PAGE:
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Topic: serial communication noob simple question! (Read 496 times) previous topic - next topic

flintec

void setup()
{
  Serial.begin(9600);
}

void loop()
{
while(Serial.available() == 0);

int  y = Serial.read() - '0' ;
serial.println(y);
}
if i start serial monitor i can just send the numbers 0-9 and get the same back from the arduino how do i modify this so i can write 10 and get 10 back? or 24 and get 24 back?

PaulS

You are right. It is a simple question. One that is asked about three times a week. Spend some time searching and trying to figure this out yourself.

The key is that serial data is sent just like you pounded the keys - one letter at a time.

The problem will be telling 120, on the Arduino from 12. What marks the end of the packet?

flintec

hmmm i dont know if i really understand i dont need to modify the program? just end it with a 0?

PaulS

Quote
i dont know if i really understand

You don't.

Quote
i dont need to modify the program?

Yes, you do.

Quote
just end it with a 0?

End what? How would that help?

The point was that the Arduino is reading a stream of data from the serial port. It is just like you reading what I am typing. Notice,though,thatwhenItypeImakeiteasyforyoubyusingseparatorsbetweenpacketssoyoucaneasilyseewhereapacketstartsandends.

You'll need to provide some way, on the sending end, for the Arduino to know when it has received a complete packet. Only when that happens should the Arduino try to understand what it has received.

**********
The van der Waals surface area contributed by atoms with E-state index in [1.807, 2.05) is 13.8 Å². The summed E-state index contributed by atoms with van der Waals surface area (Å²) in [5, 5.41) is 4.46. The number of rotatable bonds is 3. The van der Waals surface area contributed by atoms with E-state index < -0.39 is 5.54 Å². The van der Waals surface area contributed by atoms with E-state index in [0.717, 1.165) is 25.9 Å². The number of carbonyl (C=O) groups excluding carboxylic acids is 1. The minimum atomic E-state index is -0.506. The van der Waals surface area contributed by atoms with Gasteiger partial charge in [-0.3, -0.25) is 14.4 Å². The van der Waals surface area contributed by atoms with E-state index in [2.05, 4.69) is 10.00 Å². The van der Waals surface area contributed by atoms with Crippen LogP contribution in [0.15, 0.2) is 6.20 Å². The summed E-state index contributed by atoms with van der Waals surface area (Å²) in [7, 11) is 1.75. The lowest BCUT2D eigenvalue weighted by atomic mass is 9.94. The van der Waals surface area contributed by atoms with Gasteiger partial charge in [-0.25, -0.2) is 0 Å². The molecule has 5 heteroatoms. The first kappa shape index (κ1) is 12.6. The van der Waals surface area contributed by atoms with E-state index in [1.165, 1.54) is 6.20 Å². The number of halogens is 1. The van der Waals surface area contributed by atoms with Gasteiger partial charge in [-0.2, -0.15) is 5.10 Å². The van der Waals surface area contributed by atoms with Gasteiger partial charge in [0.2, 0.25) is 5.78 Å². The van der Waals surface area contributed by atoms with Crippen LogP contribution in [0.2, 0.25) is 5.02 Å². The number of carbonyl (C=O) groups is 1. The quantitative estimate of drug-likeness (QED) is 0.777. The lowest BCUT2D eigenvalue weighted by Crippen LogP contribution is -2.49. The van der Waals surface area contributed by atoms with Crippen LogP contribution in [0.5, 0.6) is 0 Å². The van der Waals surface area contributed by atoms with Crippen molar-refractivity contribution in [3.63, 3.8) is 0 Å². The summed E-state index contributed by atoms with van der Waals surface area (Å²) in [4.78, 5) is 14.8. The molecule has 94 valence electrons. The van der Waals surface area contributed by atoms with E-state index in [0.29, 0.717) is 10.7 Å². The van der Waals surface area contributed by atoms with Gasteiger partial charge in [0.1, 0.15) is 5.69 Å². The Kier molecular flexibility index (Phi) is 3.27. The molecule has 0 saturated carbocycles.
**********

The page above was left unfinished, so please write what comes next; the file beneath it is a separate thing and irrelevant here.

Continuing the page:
Here is some code that lets you send <12> or <120> or <47> using the serial monitor. The Arduino will then read all the data between the start of packet marker (<) and the end of packet marker (>), and store that data in an array.
Code: [Select]

#define SOP '<'
#define EOP '>'

bool started = false;
bool ended = false;

char inData[80];
byte index;

void setup()
{
   Serial.begin(57600);
   // Other stuff...
}

void loop()
{
  // Read all serial data available, as fast as possible
  while(Serial.available() > 0)
  {
    char inChar = Serial.read();
    if(inChar == SOP)
    {
       index = 0;
       inData[index] = '\0';
       started = true;
       ended = false;
    }
    else if(inChar == EOP)
    {
       ended = true;
       break;
    }
    else
    {
      if(index < 79)
      {
        inData[index] = inChar;
        index++;
        inData[index] = '\0';
      }
    }
  }

  // We are here either because all pending serial
  // data has been read OR because an end of
  // packet marker arrived. Which is it?
  if(started && ended)
  {
    // The end of packet marker arrived. Process the packet

    // Reset for the next packet
    started = false;
    ended = false;
    index = 0;
    inData[index] = '\0';
  }
}


Where it says "Process the packet", inData will contain everything that you typed between the < and the >. You can then print that, or convert it to an int, or whatever.

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